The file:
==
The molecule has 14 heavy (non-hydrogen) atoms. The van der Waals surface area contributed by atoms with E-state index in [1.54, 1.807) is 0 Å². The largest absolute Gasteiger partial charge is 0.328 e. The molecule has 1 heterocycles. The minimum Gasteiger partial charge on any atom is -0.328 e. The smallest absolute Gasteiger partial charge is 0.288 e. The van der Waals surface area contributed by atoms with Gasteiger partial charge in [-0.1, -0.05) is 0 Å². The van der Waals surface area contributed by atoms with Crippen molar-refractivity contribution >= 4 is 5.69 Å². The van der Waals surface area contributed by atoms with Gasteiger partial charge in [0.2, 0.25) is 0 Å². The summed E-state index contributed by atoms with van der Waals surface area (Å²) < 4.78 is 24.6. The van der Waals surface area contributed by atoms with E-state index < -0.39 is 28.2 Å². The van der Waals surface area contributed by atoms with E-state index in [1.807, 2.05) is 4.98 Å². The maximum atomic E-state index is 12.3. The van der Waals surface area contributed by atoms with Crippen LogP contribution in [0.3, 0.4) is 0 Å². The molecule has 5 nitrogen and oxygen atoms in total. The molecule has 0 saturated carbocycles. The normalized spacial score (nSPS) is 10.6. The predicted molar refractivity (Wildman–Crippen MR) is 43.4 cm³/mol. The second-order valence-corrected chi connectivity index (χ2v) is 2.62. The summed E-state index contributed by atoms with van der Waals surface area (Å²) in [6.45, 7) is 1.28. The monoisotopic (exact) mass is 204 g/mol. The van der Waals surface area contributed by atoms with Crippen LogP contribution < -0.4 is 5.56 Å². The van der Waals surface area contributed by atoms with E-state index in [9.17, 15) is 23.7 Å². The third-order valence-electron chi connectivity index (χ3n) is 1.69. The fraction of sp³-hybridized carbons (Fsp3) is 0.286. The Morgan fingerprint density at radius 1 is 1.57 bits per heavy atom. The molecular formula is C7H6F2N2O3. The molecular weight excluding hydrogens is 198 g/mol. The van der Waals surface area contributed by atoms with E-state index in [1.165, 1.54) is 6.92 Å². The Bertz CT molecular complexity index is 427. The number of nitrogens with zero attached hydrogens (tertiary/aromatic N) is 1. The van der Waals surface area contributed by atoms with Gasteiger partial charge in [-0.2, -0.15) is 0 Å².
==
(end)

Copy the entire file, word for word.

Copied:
The molecule has 14 heavy (non-hydrogen) atoms. The van der Waals surface area contributed by atoms with E-state index in [1.54, 1.807) is 0 Å². The largest absolute Gasteiger partial charge is 0.328 e. The molecule has 1 heterocycles. The minimum Gasteiger partial charge on any atom is -0.328 e. The smallest absolute Gasteiger partial charge is 0.288 e. The van der Waals surface area contributed by atoms with Gasteiger partial charge in [-0.1, -0.05) is 0 Å². The van der Waals surface area contributed by atoms with Crippen molar-refractivity contribution >= 4 is 5.69 Å². The van der Waals surface area contributed by atoms with Gasteiger partial charge in [0.2, 0.25) is 0 Å². The summed E-state index contributed by atoms with van der Waals surface area (Å²) < 4.78 is 24.6. The van der Waals surface area contributed by atoms with E-state index < -0.39 is 28.2 Å². The van der Waals surface area contributed by atoms with E-state index in [1.807, 2.05) is 4.98 Å². The maximum atomic E-state index is 12.3. The van der Waals surface area contributed by atoms with Crippen LogP contribution in [0.3, 0.4) is 0 Å². The molecule has 5 nitrogen and oxygen atoms in total. The molecule has 0 saturated carbocycles. The normalized spacial score (nSPS) is 10.6. The predicted molar refractivity (Wildman–Crippen MR) is 43.4 cm³/mol. The second-order valence-corrected chi connectivity index (χ2v) is 2.62. The summed E-state index contributed by atoms with van der Waals surface area (Å²) in [6.45, 7) is 1.28. The monoisotopic (exact) mass is 204 g/mol. The van der Waals surface area contributed by atoms with Crippen LogP contribution < -0.4 is 5.56 Å². The van der Waals surface area contributed by atoms with E-state index in [9.17, 15) is 23.7 Å². The third-order valence-electron chi connectivity index (χ3n) is 1.69. The fraction of sp³-hybridized carbons (Fsp3) is 0.286. The Morgan fingerprint density at radius 1 is 1.57 bits per heavy atom. The molecular formula is C7H6F2N2O3. The molecular weight excluding hydrogens is 198 g/mol. The van der Waals surface area contributed by atoms with E-state index in [1.165, 1.54) is 6.92 Å². The Bertz CT molecular complexity index is 427. The number of nitrogens with zero attached hydrogens (tertiary/aromatic N) is 1. The van der Waals surface area contributed by atoms with Gasteiger partial charge in [-0.2, -0.15) is 0 Å².